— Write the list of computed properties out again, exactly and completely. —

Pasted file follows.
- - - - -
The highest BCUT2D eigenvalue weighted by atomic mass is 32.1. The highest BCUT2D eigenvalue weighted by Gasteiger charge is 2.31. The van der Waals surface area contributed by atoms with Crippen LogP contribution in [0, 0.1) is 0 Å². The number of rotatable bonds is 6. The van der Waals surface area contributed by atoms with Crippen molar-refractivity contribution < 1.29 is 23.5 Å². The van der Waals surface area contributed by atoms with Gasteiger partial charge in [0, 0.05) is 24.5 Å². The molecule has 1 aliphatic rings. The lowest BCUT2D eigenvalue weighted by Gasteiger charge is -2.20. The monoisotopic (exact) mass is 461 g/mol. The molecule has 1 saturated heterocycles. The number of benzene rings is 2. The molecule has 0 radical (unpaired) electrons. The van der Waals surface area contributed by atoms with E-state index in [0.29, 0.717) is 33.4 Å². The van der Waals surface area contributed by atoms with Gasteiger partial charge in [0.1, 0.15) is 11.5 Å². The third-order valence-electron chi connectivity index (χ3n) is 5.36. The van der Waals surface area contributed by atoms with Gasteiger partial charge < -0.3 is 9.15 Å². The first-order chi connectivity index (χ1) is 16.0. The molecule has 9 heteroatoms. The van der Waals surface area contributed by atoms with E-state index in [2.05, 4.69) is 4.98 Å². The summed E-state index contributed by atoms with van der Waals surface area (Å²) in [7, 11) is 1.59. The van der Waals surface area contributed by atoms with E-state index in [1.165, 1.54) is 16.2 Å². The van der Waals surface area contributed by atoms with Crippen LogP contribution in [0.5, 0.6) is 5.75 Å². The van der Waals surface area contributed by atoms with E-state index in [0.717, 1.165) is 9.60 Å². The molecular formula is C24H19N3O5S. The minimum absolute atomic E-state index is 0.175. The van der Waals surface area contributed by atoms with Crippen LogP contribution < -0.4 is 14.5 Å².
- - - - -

The highest BCUT2D eigenvalue weighted by atomic mass is 32.1. The highest BCUT2D eigenvalue weighted by Gasteiger charge is 2.31. The van der Waals surface area contributed by atoms with Crippen LogP contribution in [0, 0.1) is 0 Å². The number of rotatable bonds is 6. The van der Waals surface area contributed by atoms with Crippen molar-refractivity contribution < 1.29 is 23.5 Å². The van der Waals surface area contributed by atoms with Gasteiger partial charge in [0, 0.05) is 24.5 Å². The molecule has 1 aliphatic rings. The lowest BCUT2D eigenvalue weighted by Gasteiger charge is -2.20. The monoisotopic (exact) mass is 461 g/mol. The molecule has 1 saturated heterocycles. The number of benzene rings is 2. The molecule has 0 radical (unpaired) electrons. The van der Waals surface area contributed by atoms with E-state index in [0.29, 0.717) is 33.4 Å². The van der Waals surface area contributed by atoms with Gasteiger partial charge in [0.1, 0.15) is 11.5 Å². The third-order valence-electron chi connectivity index (χ3n) is 5.36. The van der Waals surface area contributed by atoms with Gasteiger partial charge < -0.3 is 9.15 Å². The first-order chi connectivity index (χ1) is 16.0. The molecule has 9 heteroatoms. The van der Waals surface area contributed by atoms with E-state index in [2.05, 4.69) is 4.98 Å². The summed E-state index contributed by atoms with van der Waals surface area (Å²) in [7, 11) is 1.59. The van der Waals surface area contributed by atoms with E-state index in [1.165, 1.54) is 16.2 Å². The van der Waals surface area contributed by atoms with Crippen LogP contribution in [0.5, 0.6) is 5.75 Å². The van der Waals surface area contributed by atoms with E-state index in [0.717, 1.165) is 9.60 Å². The molecular formula is C24H19N3O5S. The minimum absolute atomic E-state index is 0.175. The van der Waals surface area contributed by atoms with Crippen LogP contribution < -0.4 is 14.5 Å².